Your ability to recognize and skip malware is far superior to that of most anti-malware tools. You can recognize spam and bogus attachments. You know you shouldn’t have visited that website. You know that too-good-to-be-true offer was, indeed, too good to be true. You know that the dancing bunnies were never real.
That knowledge, and what you do with it, is what keeps your machine safest.
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23 comments on “Why Don’t Anti-malware Tools Work Better?”
It is my opinion that anti-malware tools don’t work better because they are always playing catch-up. Every piece of malware that they have to respond to is already in the wild for a while until they can identify it and develop, test, and deploy their response to it, therefore the bad guys have those windows of opportunity where even the most diligent person is unprotected from, and especially unaware of, the threats against them.
The thing about virus and antivirus is that, (antivirus comes with virus) anti-virus developer are also the cause of virus. Think about it,how will they earn if it’s only virus thing right? soo they work out virus and develop anti-virus to earn. Anti-virus won’t make your pc 100 % safe they can detect major problems but can’t keep up with manor thing such as malware and etc.
That’s a bit of a conspiracy theory for sure.
People keep saying this and there’s been zero proof. None. Period. It’s nothing more than a conspiracy theory – one that I don’t believe.
There is always one thing that EVERY anti-malware cannot protect against. The User.
The malicious few have been getting better and better at disguising their true intentions, while the average User has gotten less and less savvy about what their PC ‘should’ be doing. If we were all as thorough and as careful as Leo, viruses would become a thing of the past – and these huge companies couldn’t charge us for their ‘protection’.
I truly believe people who create and spread all types of malware should be prosecuted to the full extent of the law. There is absolutely no possible legitimate reason for releasing this havoc on the world community. Battling malware has to be at the top of my list of things that upset me most. I would like to recommend Microsoft Security Essentials which is free. I had repeated problems battling the dreaded “Google redirect” malware and since going to MSE I’ve had no problems with any type of Malware. Get it here: http://www.microsoft.com/security_essentials/
Until sometime around 2012, I used to think the same. I remember when MSE was launched, around the same time as Windows 7 & it beat one of the best free solutions around in Avast. MSE was racking up awards left & right in it’s first two years, then there came sudden change.
As Microsoft was preparing to release Windows 8, MSE was neglected. This, I know first hand. Back when we could install Safari with Google Safe Search enabled, I installed the browser & was browsing around, had 20+ tabs open, then all of a sudden, came the UAC for an ‘urgent security update’. Once I applied it, the OS went bezerk (thank goodness for full disk image software in Macrium Reflect).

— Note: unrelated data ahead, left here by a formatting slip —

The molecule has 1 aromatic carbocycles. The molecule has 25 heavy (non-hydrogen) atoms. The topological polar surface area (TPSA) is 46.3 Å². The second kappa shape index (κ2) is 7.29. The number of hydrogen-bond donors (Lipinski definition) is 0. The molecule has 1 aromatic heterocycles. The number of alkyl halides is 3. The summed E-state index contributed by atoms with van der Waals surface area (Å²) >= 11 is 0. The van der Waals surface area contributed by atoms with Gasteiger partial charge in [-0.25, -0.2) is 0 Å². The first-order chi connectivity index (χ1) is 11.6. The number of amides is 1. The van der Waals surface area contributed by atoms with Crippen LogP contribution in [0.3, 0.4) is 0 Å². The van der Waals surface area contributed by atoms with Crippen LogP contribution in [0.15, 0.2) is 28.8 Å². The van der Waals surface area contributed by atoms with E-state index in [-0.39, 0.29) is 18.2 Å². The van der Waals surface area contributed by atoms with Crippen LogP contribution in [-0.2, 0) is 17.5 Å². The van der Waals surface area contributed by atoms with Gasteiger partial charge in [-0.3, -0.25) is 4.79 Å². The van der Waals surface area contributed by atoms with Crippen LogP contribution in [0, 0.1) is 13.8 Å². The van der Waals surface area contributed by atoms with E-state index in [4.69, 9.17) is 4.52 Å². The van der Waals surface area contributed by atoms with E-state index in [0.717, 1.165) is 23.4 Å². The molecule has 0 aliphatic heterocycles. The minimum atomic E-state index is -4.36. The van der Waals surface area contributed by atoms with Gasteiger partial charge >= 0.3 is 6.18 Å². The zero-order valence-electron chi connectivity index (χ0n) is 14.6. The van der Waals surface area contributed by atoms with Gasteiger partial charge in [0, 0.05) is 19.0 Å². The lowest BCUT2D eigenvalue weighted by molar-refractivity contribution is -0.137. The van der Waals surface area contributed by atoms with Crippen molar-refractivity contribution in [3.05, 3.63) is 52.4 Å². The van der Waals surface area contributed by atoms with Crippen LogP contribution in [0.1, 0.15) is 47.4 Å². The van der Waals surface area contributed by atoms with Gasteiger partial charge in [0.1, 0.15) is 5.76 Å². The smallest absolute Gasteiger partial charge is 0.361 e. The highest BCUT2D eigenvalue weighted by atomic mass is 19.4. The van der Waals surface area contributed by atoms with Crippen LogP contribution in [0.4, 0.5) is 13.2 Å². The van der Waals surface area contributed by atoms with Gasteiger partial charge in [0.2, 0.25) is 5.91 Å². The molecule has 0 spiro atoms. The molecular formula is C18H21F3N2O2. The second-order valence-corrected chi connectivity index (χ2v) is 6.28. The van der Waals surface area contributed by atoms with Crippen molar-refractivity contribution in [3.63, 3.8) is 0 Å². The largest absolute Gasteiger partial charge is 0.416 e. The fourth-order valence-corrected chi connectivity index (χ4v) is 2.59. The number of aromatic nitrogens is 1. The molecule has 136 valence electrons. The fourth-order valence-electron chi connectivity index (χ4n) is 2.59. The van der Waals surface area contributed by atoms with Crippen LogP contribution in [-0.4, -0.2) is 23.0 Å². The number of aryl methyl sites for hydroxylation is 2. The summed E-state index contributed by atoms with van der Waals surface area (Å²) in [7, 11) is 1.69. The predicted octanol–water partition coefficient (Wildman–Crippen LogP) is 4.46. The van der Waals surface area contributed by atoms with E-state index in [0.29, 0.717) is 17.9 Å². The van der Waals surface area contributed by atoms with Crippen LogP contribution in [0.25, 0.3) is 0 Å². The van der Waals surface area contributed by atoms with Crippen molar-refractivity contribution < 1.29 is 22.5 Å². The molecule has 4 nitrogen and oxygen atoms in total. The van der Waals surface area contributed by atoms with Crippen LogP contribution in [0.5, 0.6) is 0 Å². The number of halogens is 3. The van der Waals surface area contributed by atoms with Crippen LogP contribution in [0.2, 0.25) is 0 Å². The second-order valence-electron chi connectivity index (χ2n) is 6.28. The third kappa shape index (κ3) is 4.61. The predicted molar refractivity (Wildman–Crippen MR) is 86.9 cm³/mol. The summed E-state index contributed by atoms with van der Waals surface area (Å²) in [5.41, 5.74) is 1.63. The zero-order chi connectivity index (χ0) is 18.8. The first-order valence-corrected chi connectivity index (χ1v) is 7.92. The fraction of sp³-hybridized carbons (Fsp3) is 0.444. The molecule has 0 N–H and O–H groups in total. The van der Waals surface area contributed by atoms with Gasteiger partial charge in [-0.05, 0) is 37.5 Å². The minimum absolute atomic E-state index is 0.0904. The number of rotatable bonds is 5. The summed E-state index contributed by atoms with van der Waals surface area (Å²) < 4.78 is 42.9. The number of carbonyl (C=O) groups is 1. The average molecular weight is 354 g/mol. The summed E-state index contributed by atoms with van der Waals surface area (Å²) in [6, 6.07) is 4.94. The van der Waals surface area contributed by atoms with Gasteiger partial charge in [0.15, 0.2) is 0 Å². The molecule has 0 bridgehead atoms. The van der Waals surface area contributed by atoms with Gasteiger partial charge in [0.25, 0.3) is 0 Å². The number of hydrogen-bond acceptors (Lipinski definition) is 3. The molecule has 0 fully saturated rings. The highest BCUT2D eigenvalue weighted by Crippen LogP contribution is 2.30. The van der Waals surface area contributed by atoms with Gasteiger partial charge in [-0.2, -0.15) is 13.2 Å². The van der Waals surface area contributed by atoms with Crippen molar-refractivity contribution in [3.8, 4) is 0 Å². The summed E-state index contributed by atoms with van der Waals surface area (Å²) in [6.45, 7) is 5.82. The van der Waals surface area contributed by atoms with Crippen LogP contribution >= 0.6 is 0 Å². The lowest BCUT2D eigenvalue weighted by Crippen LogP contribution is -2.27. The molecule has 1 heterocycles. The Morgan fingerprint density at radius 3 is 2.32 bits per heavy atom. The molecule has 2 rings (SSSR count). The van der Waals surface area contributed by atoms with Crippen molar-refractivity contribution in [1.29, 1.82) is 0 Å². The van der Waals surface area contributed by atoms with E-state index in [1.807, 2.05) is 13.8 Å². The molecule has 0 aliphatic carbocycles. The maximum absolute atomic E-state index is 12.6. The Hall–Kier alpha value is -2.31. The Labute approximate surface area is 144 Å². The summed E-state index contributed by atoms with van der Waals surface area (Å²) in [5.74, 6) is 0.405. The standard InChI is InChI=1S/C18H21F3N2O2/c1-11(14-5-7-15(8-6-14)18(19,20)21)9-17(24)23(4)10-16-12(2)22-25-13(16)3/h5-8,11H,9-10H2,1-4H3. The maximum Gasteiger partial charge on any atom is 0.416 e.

I removed the drive, placed in a docking station, using a testbed OS which was also imaged. Then scanned using various tools, first with MSE, which caught a few things. Then Malwarebytes caught more, as did Kaspersky Internet Security & Emsisoft free ‘A2 Malware scanner. Finally, all looked to be clean & I placed the drive back into the PC.
Then I done the most dumb thing I had in years, having been up all night cleaning the drive, that UAC popup appeared again to update MSE & once I did, it was the same. At that point, use DBAN (Darin’s Boot & Nuke) on the drive & recovered from my Macrium image taken just 2-3 days prior & finally was able to get some much needed rest.
From that point on, was stocking up at Newegg on the Malwarebytes Lifetime licenses, at $15 each, sometimes a freebie such as a Flash drive would be included. Sometimes, would purchase the limit of 5 for the price, as I have many computers. No more infections since, other than adware cookies that SuperAntiSpyware catches & search engines which AdwCleaner (now a Malwarebytes product) catches.
Plus now as a member of a prominent Tech forum Staff member, we get other software which requires yearly renewal at no charge (ESET Internet Security or Emsisoft Anti Malware). No more infections.
While MSE or Windows Defender included with Windows 8 onwards are OK for a student doing their homework or research, it’s NOT good for those whose travels the Internet across the globe. Note that I dump suspicious emails in a heartbeat, can recognize these easily, yet it’s much harder to catch every bad link. Nor do I click OK to unknown UAC prompts any longer.
No more free security solutions for me!
It sounds like that MSSE security update notice was a scam. Updates to MSSE and Windows Defender come with Windows updates and don’t ask for UAC confirmation.
When Is It Safe to Say “Yes” to User Account Control (UAC) Notifications?
” – and these huge companies couldn’t charge us for their ‘protection’.”
What ‘huge companies’, Bob? I use Avast! for virus detection, ThreatFire for malware/spyware and WinPatrol for everything else. Doesn’t cost me a penny and my computer is virus and other malware free.
I’m also careful about where I poke around on the Internet.
Most users don’t read what they are agreeing to when installing software. Everyone is in a hurry to get it installed and set up to run. I’ve found almost everything is bundled with something we don’t want installed, its not always malicious but it can be and sometimes the price is malware and spyware. So remember this “CUSTOMER BE WARE”!!!